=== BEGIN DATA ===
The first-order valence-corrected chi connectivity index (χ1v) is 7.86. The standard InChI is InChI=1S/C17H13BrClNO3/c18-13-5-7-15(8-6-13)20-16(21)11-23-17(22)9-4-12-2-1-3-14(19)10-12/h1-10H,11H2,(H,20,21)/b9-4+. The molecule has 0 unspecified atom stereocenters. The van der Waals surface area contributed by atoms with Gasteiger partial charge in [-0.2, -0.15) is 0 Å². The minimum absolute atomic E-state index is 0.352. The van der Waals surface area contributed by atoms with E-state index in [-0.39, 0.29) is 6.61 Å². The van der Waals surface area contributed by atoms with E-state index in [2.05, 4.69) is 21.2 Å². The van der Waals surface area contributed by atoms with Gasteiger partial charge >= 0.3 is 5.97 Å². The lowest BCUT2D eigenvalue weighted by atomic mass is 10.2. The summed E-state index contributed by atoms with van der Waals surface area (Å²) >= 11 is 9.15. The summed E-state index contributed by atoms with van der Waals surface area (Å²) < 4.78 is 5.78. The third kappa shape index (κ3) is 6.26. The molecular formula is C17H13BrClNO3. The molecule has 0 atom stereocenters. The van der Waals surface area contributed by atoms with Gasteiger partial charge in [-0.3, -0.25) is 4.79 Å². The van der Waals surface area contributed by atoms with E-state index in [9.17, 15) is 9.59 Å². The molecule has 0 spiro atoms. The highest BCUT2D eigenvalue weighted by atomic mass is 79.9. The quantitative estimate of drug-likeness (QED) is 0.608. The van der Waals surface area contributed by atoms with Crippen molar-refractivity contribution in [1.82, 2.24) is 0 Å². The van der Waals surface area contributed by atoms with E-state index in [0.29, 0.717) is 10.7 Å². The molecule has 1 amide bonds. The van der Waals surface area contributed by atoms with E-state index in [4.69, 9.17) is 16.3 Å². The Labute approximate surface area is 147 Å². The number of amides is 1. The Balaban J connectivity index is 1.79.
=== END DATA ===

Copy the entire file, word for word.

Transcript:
The first-order valence-corrected chi connectivity index (χ1v) is 7.86. The standard InChI is InChI=1S/C17H13BrClNO3/c18-13-5-7-15(8-6-13)20-16(21)11-23-17(22)9-4-12-2-1-3-14(19)10-12/h1-10H,11H2,(H,20,21)/b9-4+. The molecule has 0 unspecified atom stereocenters. The van der Waals surface area contributed by atoms with Gasteiger partial charge in [-0.2, -0.15) is 0 Å². The minimum absolute atomic E-state index is 0.352. The van der Waals surface area contributed by atoms with E-state index in [-0.39, 0.29) is 6.61 Å². The van der Waals surface area contributed by atoms with E-state index in [2.05, 4.69) is 21.2 Å². The van der Waals surface area contributed by atoms with Gasteiger partial charge >= 0.3 is 5.97 Å². The lowest BCUT2D eigenvalue weighted by atomic mass is 10.2. The summed E-state index contributed by atoms with van der Waals surface area (Å²) >= 11 is 9.15. The summed E-state index contributed by atoms with van der Waals surface area (Å²) < 4.78 is 5.78. The third kappa shape index (κ3) is 6.26. The molecular formula is C17H13BrClNO3. The molecule has 0 atom stereocenters. The van der Waals surface area contributed by atoms with Gasteiger partial charge in [-0.3, -0.25) is 4.79 Å². The van der Waals surface area contributed by atoms with E-state index in [9.17, 15) is 9.59 Å². The molecule has 0 spiro atoms. The highest BCUT2D eigenvalue weighted by atomic mass is 79.9. The quantitative estimate of drug-likeness (QED) is 0.608. The van der Waals surface area contributed by atoms with Crippen molar-refractivity contribution in [1.82, 2.24) is 0 Å². The van der Waals surface area contributed by atoms with E-state index in [0.29, 0.717) is 10.7 Å². The molecule has 1 amide bonds. The van der Waals surface area contributed by atoms with E-state index in [4.69, 9.17) is 16.3 Å². The Labute approximate surface area is 147 Å². The number of amides is 1. The Balaban J connectivity index is 1.79.